While large government agencies can, and often do, self-insure, dealing with the monetary losses surrounding a breach is only part of the value of cyberinsurance. Government networks are so varied, linking citizen data and operational infrastructure networks, that a breach could be very serious and responding to one can be complex.
To offset the risk, governments are increasingly looking at cyberinsurance. The state of Georgia, for example, is currently in the process of purchasing it.
“If you start contemplating a breach of tens of millions of dollars, that’s a big hit for even a state to take,” said Steve Nichols, CTO of the Georgia Technology Authority, which manages information technology for the state.
San Diego has 1.4 million citizens and 24 different networks that connect city bureaus and departments, more than 400 applications, numerous smart devices, a fleet of police cars and point-of-sale systems. The sheer variety of systems means that a breach could cost anywhere from tens of thousands of dollars to, in an absolute worst case, a half billion dollars, said Gary Hayslip, deputy director of the Department of Information Technology and CISO of San Diego.
Having cyberinsurance means not only offsetting the monetary risk, but also better responding to the breach, he said.
“It is one of the things that you hope you never have to use, but in today’s environment and with the technologies that we are moving into — we are moving to the cloud and we have smart city initiatives — you need to have cyberinsurance as the security blanket behind the scene,” he said.
Hayslip and other state and municipal CIOs and CISOs agreed: While the coverage for damages is an important part of cyberinsurance, the most valuable aspect is the expertise that insurance companies and their partners can provide to agencies dealing with a breach.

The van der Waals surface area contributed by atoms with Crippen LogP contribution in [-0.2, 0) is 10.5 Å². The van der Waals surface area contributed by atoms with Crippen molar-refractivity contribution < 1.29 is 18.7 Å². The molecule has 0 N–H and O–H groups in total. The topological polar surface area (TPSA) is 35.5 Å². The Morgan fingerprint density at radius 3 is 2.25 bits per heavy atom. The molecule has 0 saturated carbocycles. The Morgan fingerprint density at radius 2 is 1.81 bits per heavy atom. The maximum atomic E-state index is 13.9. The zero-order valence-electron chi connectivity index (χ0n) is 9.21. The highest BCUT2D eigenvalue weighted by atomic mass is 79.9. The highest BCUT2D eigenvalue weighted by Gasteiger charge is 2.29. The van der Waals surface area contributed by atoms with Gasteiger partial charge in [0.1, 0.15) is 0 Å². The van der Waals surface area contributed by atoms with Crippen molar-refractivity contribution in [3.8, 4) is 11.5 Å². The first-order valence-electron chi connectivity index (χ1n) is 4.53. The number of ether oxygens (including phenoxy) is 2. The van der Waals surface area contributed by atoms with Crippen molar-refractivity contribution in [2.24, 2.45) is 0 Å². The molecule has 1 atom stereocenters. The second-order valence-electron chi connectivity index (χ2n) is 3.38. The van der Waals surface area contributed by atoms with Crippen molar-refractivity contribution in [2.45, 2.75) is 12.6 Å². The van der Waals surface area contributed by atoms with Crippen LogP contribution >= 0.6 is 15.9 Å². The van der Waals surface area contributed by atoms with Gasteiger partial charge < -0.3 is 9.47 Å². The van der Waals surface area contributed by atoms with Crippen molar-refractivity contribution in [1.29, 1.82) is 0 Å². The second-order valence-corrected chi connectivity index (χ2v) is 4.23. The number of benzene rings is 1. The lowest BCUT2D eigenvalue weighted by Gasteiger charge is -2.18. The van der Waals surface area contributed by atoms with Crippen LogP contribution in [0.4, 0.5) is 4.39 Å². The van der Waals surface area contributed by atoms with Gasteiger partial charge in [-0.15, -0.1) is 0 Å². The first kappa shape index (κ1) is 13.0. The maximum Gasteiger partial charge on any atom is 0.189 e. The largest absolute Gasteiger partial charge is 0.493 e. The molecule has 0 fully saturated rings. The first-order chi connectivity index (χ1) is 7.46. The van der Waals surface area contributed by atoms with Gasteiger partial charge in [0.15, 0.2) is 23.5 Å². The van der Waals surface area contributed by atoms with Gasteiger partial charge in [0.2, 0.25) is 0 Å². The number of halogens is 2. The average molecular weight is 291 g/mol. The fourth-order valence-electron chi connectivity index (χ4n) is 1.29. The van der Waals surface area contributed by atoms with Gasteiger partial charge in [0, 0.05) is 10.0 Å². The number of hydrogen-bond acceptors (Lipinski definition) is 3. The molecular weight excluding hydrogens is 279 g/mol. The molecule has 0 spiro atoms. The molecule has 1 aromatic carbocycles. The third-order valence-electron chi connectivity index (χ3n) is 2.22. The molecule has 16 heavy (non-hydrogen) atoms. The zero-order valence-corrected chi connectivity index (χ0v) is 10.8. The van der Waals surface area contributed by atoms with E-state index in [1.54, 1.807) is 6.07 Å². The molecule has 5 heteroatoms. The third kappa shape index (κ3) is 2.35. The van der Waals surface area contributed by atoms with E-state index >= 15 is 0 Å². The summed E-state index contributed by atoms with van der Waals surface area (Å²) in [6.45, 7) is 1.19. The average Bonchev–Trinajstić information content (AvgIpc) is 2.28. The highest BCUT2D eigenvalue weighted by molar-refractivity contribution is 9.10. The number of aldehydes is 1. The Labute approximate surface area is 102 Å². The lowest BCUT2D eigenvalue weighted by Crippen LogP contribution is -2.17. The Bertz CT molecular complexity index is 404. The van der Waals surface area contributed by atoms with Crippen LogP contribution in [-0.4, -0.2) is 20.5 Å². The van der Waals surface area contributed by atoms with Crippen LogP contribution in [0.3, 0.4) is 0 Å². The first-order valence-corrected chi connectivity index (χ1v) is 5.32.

Buying the Right Policy
|Because there are no standard policies, getting cyberinsurance can be a lengthy process for any government agency. Here are some tips:|
// Get enough coverage
The cost of breaches can be astronomical. Following its breach in 2013, retail giant Target has incurred more than $291 million in costs associated with the compromise, only $90 million of which was covered by insurance. Government agencies should construct breach scenarios to estimate the insurance limits needed. The city of Phoenix, for example, bought $10 million in insurance to cover potential losses.
// Beware of exceptions
When Georgia looked at initial policy proposals, there were too many exemptions. The biggest differentiator for many insurers is what incidents and triggers they exempt from coverage. Some companies exempt breaches involving unencrypted data, while others require that USB drives must be barred from use. When the Georgia Technology Authority looked for a policy, it had to sift through them and decline those with too many exemptions, said CTO Steve Nichols. “In one case, they basically wanted to exempt lost laptops, and that does not help us at all,” he said.
// Test all scenarios
To check policies and prepare for possible breaches, government agencies should regularly run incident-response exercises. Such tabletop exercises are particularly important when evaluating insurance policies to make sure common incidents are covered, said Gary Hayslip, San Diego CISO. “You do incident-response tabletop exercises where you go through different types of scenarios: how bad could it actually get, how will you respond and what kind of damage you would take,” he said. “Then you start taking a look at what you can handle in house, what you have to outsource and what would be covered by an insurance policy. By doing that, you can figure out whether the insurance policy is worth the paper it’s written on.”